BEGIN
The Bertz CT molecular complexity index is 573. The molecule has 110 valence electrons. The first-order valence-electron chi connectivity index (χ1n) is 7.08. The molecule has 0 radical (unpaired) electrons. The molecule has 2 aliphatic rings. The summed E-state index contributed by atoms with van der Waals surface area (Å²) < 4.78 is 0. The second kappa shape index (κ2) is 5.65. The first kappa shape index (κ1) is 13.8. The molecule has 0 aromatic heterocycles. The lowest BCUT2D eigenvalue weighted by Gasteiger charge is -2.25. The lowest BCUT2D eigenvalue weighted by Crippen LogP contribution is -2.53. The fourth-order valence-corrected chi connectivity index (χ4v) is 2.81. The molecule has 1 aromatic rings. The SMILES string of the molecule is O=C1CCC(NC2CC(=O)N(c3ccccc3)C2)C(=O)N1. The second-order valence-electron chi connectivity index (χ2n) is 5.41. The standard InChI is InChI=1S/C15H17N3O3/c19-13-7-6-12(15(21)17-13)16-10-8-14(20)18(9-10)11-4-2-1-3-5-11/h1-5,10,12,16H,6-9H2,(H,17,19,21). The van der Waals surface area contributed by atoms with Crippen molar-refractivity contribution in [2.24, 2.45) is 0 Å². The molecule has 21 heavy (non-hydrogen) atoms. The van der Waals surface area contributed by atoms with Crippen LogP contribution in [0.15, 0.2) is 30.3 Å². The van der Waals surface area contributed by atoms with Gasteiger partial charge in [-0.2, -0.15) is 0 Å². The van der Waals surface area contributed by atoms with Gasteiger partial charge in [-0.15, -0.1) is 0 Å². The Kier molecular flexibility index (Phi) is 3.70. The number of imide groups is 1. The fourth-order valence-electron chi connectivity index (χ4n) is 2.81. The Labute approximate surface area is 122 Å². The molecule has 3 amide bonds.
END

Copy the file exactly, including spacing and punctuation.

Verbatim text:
The Bertz CT molecular complexity index is 573. The molecule has 110 valence electrons. The first-order valence-electron chi connectivity index (χ1n) is 7.08. The molecule has 0 radical (unpaired) electrons. The molecule has 2 aliphatic rings. The summed E-state index contributed by atoms with van der Waals surface area (Å²) < 4.78 is 0. The second kappa shape index (κ2) is 5.65. The first kappa shape index (κ1) is 13.8. The molecule has 0 aromatic heterocycles. The lowest BCUT2D eigenvalue weighted by Gasteiger charge is -2.25. The lowest BCUT2D eigenvalue weighted by Crippen LogP contribution is -2.53. The fourth-order valence-corrected chi connectivity index (χ4v) is 2.81. The molecule has 1 aromatic rings. The SMILES string of the molecule is O=C1CCC(NC2CC(=O)N(c3ccccc3)C2)C(=O)N1. The second-order valence-electron chi connectivity index (χ2n) is 5.41. The standard InChI is InChI=1S/C15H17N3O3/c19-13-7-6-12(15(21)17-13)16-10-8-14(20)18(9-10)11-4-2-1-3-5-11/h1-5,10,12,16H,6-9H2,(H,17,19,21). The van der Waals surface area contributed by atoms with Crippen molar-refractivity contribution in [2.24, 2.45) is 0 Å². The molecule has 21 heavy (non-hydrogen) atoms. The van der Waals surface area contributed by atoms with Crippen LogP contribution in [0.15, 0.2) is 30.3 Å². The van der Waals surface area contributed by atoms with Gasteiger partial charge in [-0.2, -0.15) is 0 Å². The van der Waals surface area contributed by atoms with Gasteiger partial charge in [-0.15, -0.1) is 0 Å². The Kier molecular flexibility index (Phi) is 3.70. The number of imide groups is 1. The fourth-order valence-electron chi connectivity index (χ4n) is 2.81. The Labute approximate surface area is 122 Å². The molecule has 3 amide bonds.